(A) The docking structure between amantadine and p7 channel at the site Trp21. (B). QM calculation for cation-π interaction between CH3NH3+ and the aromatic side chain of Trp. The protonated amino group (−NH3+) of amantadine perpendicularly points to the π-plane of Trp21, and forms a stable cation-π bond. The cation-π bond length is 2.99 Å and the interaction energy is −82.53 kJ/mol.

https://doi.org/10.1371/journal.pone.0093613.g005

Calculations of Binding Free Energies

In the above calculations the binding energies between amantadine and three aromatic amino acids are calculated by using QM method. The binding energies are the main contribution to the binding free energies. However, the full binding free energies have to be calculated using docking method. The docking free energies between ligands amantadine and p7 channel at the three binding sites (His17, Phe20, and Trp21) are calculated using AutoDock4.0 [25]. In the calculations a flexible model [26], [27] for both ligand and host acceptor is used, meaning that the local conformations of both ligand and host protein can be adjusted to reach the best docking effect. The calculated docking free energies are listed in Table 2.

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Table 2. Binding free energies and cation-π interaction energies of amantadine (or rimantidine) at three possible binding sites (His17, Phe20, and Trp21) of p7 ion channel.

https://doi.org/10.1371/journal.pone.0093613.t002

In Table 2 the binding free energies of docking calculations are around −20 kJ/mol, much smaller than the cation-π interaction energies that are calculated using high level quantum chemical method CCSD(T)/6–311+G(d,p) [33][36]. The binding free energies include all interaction terms between ligand and host protein. The cation-π interaction energy is the main contribution to the binding free energy. In the docking calculations the binding free energies depend on the force field parameters [30], [40][43]. However, the cation-π interaction energies may be not correctly described by the available force field parameters [30], [40][43]. Despite the value differences between binding free energies (dock calculations) and cation-π energies (QM calculations), the order of the two calculation methods are the same: Trp21>Phe20>His17. As shown in Table 2, the energies of cation-π interactions are much larger (2.5 to 4 folds) than the energies (∼−20 kJ/mol) of common hydrogen bonds.

Discussion

In this study the binding-site searching for pharmocophore group (−NH+3) of adamantane derivatives are performed in the hydrophobic binding pocket comprised by Phe20, val25, val26, Leu52, Val53, Leu55, and Leu56, which is determined by NMR experiment [16], and supported by the previous mutation experiments [15], [38], [46]. It is common that the ligands may have more than one biding sites [44] in the host proteins, and the ligand binding sites may change at different biological stages [45]. Within the binding pocket of adamantane derivatives, three possible binding sites (His17, Phe20, and Trp21) for the amino group of amantadine (or rimantadine) are suggested based on high level QM calculations and docking calculations.

In the binding energy calculations we pay high attention on the acid-alkaline interaction and cation-π interaction, because the amantadine derivatives are alkaline compounds, and also cations. The cation-π interaction energies are much stronger than van der Waals interactions, electrostatic interactions, and common hydrogen bonding interactions. The cation-π interaction energies (Table 2) between amantadine and aromatic amino acids are 2.5 to 4 folds as the common H2O-H2O hydrogen bond energy (∼−20 kJ/mol). The cation-π interactions are the interactions between cation group and π-plane in ‘T’ form, having broader interaction space and longer interaction distance than the hydrogen bonds.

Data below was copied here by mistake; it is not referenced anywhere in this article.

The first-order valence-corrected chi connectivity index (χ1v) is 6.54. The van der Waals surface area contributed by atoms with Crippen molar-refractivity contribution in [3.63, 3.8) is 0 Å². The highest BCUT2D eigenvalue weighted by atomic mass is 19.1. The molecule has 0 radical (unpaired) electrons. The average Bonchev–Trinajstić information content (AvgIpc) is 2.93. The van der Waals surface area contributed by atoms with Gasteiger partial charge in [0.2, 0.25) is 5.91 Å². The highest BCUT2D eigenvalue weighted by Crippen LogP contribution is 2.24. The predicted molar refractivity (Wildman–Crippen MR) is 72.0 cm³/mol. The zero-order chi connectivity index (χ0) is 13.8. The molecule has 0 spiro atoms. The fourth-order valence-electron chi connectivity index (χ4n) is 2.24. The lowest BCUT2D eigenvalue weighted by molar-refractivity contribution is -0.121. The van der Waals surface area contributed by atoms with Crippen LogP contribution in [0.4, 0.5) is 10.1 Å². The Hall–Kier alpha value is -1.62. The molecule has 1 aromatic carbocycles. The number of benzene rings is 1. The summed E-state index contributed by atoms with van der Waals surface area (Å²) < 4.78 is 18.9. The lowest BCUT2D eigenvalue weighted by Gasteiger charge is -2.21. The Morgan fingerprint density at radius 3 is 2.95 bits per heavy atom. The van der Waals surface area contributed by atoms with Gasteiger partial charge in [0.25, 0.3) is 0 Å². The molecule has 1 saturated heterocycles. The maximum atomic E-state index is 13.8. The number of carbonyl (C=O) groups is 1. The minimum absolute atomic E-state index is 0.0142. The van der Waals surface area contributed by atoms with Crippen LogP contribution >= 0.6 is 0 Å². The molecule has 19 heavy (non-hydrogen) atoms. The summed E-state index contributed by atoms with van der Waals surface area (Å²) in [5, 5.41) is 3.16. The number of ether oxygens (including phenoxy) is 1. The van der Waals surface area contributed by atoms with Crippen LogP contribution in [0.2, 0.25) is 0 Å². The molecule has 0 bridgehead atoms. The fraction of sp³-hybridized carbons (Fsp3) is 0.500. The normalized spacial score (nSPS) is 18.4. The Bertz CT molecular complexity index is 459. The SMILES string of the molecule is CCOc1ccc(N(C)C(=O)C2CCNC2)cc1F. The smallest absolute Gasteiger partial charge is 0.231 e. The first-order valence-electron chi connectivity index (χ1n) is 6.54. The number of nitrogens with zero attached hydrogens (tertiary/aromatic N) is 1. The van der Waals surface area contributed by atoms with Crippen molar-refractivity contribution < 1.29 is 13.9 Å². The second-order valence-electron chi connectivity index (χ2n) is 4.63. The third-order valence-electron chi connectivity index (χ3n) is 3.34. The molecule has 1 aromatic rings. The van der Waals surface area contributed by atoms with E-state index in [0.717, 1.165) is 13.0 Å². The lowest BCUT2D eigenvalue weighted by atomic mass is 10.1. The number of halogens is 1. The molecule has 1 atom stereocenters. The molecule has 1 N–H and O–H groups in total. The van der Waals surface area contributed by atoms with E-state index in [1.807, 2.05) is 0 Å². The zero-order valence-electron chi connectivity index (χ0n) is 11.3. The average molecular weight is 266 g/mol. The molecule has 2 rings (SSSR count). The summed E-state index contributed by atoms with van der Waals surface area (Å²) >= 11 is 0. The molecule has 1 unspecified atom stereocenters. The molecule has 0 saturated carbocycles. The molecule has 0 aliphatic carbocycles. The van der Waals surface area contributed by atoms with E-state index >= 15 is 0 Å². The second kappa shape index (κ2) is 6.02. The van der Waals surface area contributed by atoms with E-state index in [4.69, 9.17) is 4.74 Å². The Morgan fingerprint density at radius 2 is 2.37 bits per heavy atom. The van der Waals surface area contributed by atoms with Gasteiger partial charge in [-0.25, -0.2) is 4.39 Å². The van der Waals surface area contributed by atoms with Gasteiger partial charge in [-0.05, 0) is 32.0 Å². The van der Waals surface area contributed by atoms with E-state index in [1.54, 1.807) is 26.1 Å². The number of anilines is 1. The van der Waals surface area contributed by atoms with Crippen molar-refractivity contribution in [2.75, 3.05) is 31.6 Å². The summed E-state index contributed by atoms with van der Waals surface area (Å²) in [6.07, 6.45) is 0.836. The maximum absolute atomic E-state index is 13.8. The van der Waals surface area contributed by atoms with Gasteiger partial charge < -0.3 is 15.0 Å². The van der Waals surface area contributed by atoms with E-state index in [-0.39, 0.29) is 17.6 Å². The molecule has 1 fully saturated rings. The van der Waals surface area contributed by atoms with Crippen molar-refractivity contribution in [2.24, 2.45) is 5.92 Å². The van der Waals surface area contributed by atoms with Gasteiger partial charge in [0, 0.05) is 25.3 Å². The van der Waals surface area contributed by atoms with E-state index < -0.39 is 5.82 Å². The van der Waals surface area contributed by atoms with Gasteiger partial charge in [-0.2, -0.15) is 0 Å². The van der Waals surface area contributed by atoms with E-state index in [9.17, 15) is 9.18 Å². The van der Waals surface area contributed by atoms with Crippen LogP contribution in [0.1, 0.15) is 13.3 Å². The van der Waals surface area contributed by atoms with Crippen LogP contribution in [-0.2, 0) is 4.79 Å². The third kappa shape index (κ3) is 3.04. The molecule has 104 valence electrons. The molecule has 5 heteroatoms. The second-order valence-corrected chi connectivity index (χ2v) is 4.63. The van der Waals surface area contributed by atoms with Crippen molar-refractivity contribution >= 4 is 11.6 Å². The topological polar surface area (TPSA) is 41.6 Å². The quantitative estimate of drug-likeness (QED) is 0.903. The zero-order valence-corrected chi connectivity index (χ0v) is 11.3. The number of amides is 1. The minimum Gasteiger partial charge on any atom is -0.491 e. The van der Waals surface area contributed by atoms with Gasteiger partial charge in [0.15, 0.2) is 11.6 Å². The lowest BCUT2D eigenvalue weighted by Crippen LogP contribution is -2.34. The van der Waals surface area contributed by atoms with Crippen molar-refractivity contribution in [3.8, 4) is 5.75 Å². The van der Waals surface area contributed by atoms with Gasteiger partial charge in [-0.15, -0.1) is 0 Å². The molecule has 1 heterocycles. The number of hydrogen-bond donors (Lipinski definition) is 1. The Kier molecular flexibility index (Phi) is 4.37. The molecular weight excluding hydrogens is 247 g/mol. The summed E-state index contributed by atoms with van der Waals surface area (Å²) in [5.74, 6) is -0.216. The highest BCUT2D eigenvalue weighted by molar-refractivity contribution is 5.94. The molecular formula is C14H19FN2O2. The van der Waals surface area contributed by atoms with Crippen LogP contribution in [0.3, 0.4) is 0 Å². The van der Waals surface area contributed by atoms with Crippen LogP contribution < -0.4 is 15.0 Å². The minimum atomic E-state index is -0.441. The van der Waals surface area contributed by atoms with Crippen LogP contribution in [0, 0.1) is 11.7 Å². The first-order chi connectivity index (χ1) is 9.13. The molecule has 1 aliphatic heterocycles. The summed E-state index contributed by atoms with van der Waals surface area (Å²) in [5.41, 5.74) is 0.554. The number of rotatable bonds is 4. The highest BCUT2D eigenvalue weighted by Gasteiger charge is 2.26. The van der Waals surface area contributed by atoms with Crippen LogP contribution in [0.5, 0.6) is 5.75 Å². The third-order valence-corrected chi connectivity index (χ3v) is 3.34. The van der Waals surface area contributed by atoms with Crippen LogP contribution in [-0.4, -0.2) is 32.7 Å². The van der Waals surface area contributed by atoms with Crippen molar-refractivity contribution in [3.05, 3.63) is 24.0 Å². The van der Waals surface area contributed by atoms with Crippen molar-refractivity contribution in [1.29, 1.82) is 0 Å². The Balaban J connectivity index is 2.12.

Among the three aromatic amino acids (His17, Phe20, and Trp21) the Trp21 is the best binding site for the protonated amino group (−NH3+) of amantadine derivatives. The cation-π energy (−82.53 kJ/mol) of Trp21 is the largest one among the three aromatic amino acids because of its large π-system. The structural position of Trp21 is also favorable for the binding interaction. The side chain of Trp21 plugs into the p7 channel lumen, which is a good position for the binding interaction, as described in ref [16]: the amino group of amantadine “on average points to the channel lumen” (refer to Fig. 1 and Fig. 2). Therefore, from the energetic viewpoint and the structural viewpoint the best binding site for protonated amino group (−NH3+) of amantadine derivatives is the Trp21.

Conclusion

In the paper [16] by Chou and colleagues, little attention was given to the pharmacophore amino group of amantadine and rimantadine, so this is now considered in this current manuscript. This study focuses on the recently published NMR structure of HCV p7 and aims to analyze this structure with respect it’s potential binding to adamantine derivatives using molecular modeling and quantum mechanics. Based on the modeling results three potential binding sites (His17, Phe20 and Trp21) are proposed. The best binding site is the Trp21. However, the protonated amino group might change the original binding site to Phe20, which could explain the resistance-conferring Leu20Phe mutation.

All of these residues have been proposed before and have been characterized by mutagenesis, so the data are in line with results from experiments performed in biological systems. Insights are also provided with respect to the know Leu20Phe resistance mutation. The results regarding the binding location of amantadine or rimantadine are confirmatory of the results described in the paper [16] by Chou and colleagues. However, in the current manuscript further results are presented regarding the potential binding of the protonated amino group. We hope that the possible binding sites and the binding interactions, proposed in this study, may help the HCV inhibitor design targeting the p7 channel protein.

Author Contributions

Conceived and designed the experiments: QSD RBH. Performed the experiments: QSD SQW DC JZM. Analyzed the data: QSD SQW. Contributed reagents/materials/analysis tools: DC JZM. Wrote the paper: QSD RBH.